Contributed by Philip Levanda
This is an almost ready to fly kit. It comes with just about everything you need to build the rocket short of epoxy. The fin can is a big time saver as there is no need to align the fins.
Most high power rocket kits I have seen either come with sparse instructions, if any at all. This kit, on the other hand, came with very detailed instructions including helpful pictures and tips on how to assemble. It even had tips in the back for packing and getting the Vertical Assault ready for launch.
I started first thing with the fincan and motor mount. They recommend JB Weld because of its ability to handle high temperatures. I agree with this recommendation, so I used it. The only problem with JB Weld is that it takes hours to set, so I put the Slimline on and said goodnight. The next day I mixed another batch of JB Weld and slid the fincan and centering mini coupler on applying a decent amount to keep it in place. Then I said goodnight to the rocket again as I waited for the JB Weld to dry. I usually like to eyebolt my shock cord in but with a 54mm MMT in a 3 inch rocket there just isn't room for it. Instead I measured off the Fireball to meet the end of the tube and epoxied the cord to the MMT. Once the fincan and MMT was assembled, I mixed up a big batch of 5 minute epoxy and slid it into the slotted tube. In my opinion, the thin coupler put at the back to help keep the slotted tubing in round and give you an extra bit of area to glue to may be too thin. It didn't stay well and barely worked. If it was a bit more substantial, I think it would have been easier to use. Filleting the fincan is a bit messy. The slots have some play in them so the epoxy oozed through. The directions almost recommend just pouring it in and to use a large amount. I did it about half way, applying a generous amount and making some small fillets. A foam filler might be a good idea to fill those gaps between the fins.
Next I installed the eyebolt in the nose cone. The instructions tell you to cut a big hole in the side of the cone shoulder so you can put the nut on the back of the eyebolt. I wasn't thrilled with that idea but after looking at it, that seems the only way to get it on there. Doing this also leaves a nice hole in case you need to add nose weight.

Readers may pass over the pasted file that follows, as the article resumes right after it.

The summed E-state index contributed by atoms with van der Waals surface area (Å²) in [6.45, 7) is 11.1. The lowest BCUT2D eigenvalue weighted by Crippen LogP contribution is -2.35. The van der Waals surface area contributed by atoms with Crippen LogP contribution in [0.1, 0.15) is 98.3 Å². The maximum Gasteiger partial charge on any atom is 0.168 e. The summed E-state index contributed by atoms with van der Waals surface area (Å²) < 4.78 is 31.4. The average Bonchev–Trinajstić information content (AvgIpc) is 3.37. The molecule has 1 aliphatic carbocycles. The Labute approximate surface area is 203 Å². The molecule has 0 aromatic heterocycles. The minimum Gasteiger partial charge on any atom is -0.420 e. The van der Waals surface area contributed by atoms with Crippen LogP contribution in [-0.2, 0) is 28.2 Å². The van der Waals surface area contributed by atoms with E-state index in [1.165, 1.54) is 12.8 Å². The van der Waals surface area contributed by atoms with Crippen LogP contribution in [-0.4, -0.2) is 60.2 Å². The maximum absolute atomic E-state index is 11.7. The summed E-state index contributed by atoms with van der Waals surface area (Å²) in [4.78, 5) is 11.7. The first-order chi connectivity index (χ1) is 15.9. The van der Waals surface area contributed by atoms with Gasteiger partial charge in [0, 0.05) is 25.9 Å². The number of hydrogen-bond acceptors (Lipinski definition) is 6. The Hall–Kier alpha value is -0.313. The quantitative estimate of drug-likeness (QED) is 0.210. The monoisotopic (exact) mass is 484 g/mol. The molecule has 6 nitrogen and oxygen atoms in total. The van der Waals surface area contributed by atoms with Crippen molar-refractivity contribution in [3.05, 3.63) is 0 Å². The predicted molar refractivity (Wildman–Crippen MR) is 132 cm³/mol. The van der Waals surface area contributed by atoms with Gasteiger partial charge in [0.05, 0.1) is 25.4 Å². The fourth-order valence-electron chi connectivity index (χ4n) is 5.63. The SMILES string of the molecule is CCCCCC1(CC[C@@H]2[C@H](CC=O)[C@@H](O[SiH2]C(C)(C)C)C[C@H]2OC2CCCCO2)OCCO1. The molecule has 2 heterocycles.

Last thing to assemble is the avionics bay. I was not thrilled with the included setup at all. Giant Leap makes some great avionics bays so I was a little disappointed by the one included with this kit. It consisted of two bulk heads and a 1/4" threaded rod. The instructions talked about a piece of wood and a tube to attach the electronics to but they were no where to be found. One threaded rod in an avionics bay to me just isn't a good idea. For one you are putting all your recovery stress on that one rod from the chutes and you've also got an altimeter in there that can spin and jostle around. I happened to have some 1/4" rod lying around so I simply just added a second one. I used some old fin material for the mounting board and installed my Missile Works RRC2X altimeter and switch. I used two 1/2" PVC caps to hold my black powder charges.
Construction Rating: 3 out of 5
I took this rocket out to NERRF 2005 for its maiden flight. I flew it twice over those 3 days. Since this was the first flight and the fact that I did not ground test the ejection charges, I used the motor delay and put in a 30" drogue just in case my electronics failed or I didn't put in enough black powder. I loaded it on an extreme rail which the conformal launch lugs glided on nicely. Turned on the electronics and moved behind the LCO. 5...4...3...2...1...ignition. She went up pretty straight there was a slight kick into the wind once off the rail but I attribute that to the light motor. Other than that, it was a nice, straight flight. Both chutes deployed--one at apogee and the other at 500 feet, right where I set the altimeter. With the large drogue it almost made it into some trees. Thankfully it landed about 15 feet short of them. I recovered it easily with zero damage--not even a scratch in the paint. The altimeter beeped out 1900 something feet which was right on with RockSim. On the second launch, I took it up a notch and loaded a Loki J528 in there. This time I used the 18" drogue that came with the kit and I left the 17 second full delay in the Loki motor. After a few false starts, which we figured out was a blown fuse in the switch box on the setup, the LCO made the count and that thing disappeared. Zero hesitation. No weathercocking. Nothing. It left the rail quick, fast, and in a hurry. The altimeter beeped out 5964 feet. Again, the dual deploy went perfectly and I didn't need the Loki delay redundancy.
I used the 54-38mm Slimline motor mount adapter for both motors. The Loki motors are not compatible with Slimline motor retainers. The Loki rep at the NERRF launch suggested I just tape the back of the motor to the retainer for positive retention. That worked out great. Not sure what I can do if I want to put a 54mm Loki in there, as it's hard to tape the back when I can't get my hand in there.
One thing I can say about the main shock cord is that I badly burned two of them. I will use less BP next time and I put a Kevlar® cord protector on the base of the nylon shock cord.
Flight Rating: 5 out of 5
Overall Rating: 4 out of 5
What You Can Do